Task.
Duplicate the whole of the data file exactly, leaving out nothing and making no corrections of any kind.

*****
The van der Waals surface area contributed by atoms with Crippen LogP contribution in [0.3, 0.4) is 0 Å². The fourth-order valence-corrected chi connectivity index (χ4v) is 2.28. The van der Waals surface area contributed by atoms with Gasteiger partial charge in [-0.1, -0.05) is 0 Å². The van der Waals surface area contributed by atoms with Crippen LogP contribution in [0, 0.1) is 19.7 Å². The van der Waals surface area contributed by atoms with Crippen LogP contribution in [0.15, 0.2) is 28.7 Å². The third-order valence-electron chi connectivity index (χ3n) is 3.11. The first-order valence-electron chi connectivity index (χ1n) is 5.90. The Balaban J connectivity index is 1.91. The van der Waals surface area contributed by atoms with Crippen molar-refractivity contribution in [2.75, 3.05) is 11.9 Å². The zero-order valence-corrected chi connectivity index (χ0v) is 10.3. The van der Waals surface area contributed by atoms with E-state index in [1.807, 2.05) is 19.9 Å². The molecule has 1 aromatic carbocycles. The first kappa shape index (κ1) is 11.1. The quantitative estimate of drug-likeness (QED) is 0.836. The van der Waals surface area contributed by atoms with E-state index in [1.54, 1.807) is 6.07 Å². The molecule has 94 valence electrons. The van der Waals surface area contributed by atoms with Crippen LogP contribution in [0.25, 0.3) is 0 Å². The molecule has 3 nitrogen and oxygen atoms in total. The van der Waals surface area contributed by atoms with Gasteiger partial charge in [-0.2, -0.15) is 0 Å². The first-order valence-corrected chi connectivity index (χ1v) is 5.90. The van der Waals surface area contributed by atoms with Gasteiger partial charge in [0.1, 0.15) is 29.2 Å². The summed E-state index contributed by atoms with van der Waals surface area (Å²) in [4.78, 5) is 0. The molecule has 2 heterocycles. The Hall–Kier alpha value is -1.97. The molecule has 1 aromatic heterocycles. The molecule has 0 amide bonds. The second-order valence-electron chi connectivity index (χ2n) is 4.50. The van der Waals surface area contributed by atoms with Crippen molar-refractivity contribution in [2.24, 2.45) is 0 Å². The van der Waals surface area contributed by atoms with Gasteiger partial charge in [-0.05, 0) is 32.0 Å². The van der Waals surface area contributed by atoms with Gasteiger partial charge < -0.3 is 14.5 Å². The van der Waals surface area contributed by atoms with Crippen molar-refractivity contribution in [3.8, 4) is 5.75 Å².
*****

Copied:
The van der Waals surface area contributed by atoms with Crippen LogP contribution in [0.3, 0.4) is 0 Å². The fourth-order valence-corrected chi connectivity index (χ4v) is 2.28. The van der Waals surface area contributed by atoms with Gasteiger partial charge in [-0.1, -0.05) is 0 Å². The van der Waals surface area contributed by atoms with Crippen LogP contribution in [0, 0.1) is 19.7 Å². The van der Waals surface area contributed by atoms with Crippen LogP contribution in [0.15, 0.2) is 28.7 Å². The third-order valence-electron chi connectivity index (χ3n) is 3.11. The first-order valence-electron chi connectivity index (χ1n) is 5.90. The Balaban J connectivity index is 1.91. The van der Waals surface area contributed by atoms with Crippen molar-refractivity contribution in [2.75, 3.05) is 11.9 Å². The zero-order valence-corrected chi connectivity index (χ0v) is 10.3. The van der Waals surface area contributed by atoms with E-state index in [1.807, 2.05) is 19.9 Å². The molecule has 1 aromatic carbocycles. The first kappa shape index (κ1) is 11.1. The quantitative estimate of drug-likeness (QED) is 0.836. The van der Waals surface area contributed by atoms with E-state index in [1.54, 1.807) is 6.07 Å². The molecule has 94 valence electrons. The van der Waals surface area contributed by atoms with Crippen LogP contribution in [0.25, 0.3) is 0 Å². The molecule has 3 nitrogen and oxygen atoms in total. The van der Waals surface area contributed by atoms with Gasteiger partial charge in [-0.2, -0.15) is 0 Å². The first-order valence-corrected chi connectivity index (χ1v) is 5.90. The van der Waals surface area contributed by atoms with Gasteiger partial charge in [0.1, 0.15) is 29.2 Å². The summed E-state index contributed by atoms with van der Waals surface area (Å²) in [4.78, 5) is 0. The molecule has 2 heterocycles. The Hall–Kier alpha value is -1.97. The molecule has 1 aromatic heterocycles. The molecule has 0 amide bonds. The second-order valence-electron chi connectivity index (χ2n) is 4.50. The van der Waals surface area contributed by atoms with Crippen molar-refractivity contribution in [2.24, 2.45) is 0 Å². The van der Waals surface area contributed by atoms with Gasteiger partial charge in [-0.05, 0) is 32.0 Å². The van der Waals surface area contributed by atoms with Gasteiger partial charge < -0.3 is 14.5 Å². The van der Waals surface area contributed by atoms with Crippen molar-refractivity contribution in [3.8, 4) is 5.75 Å².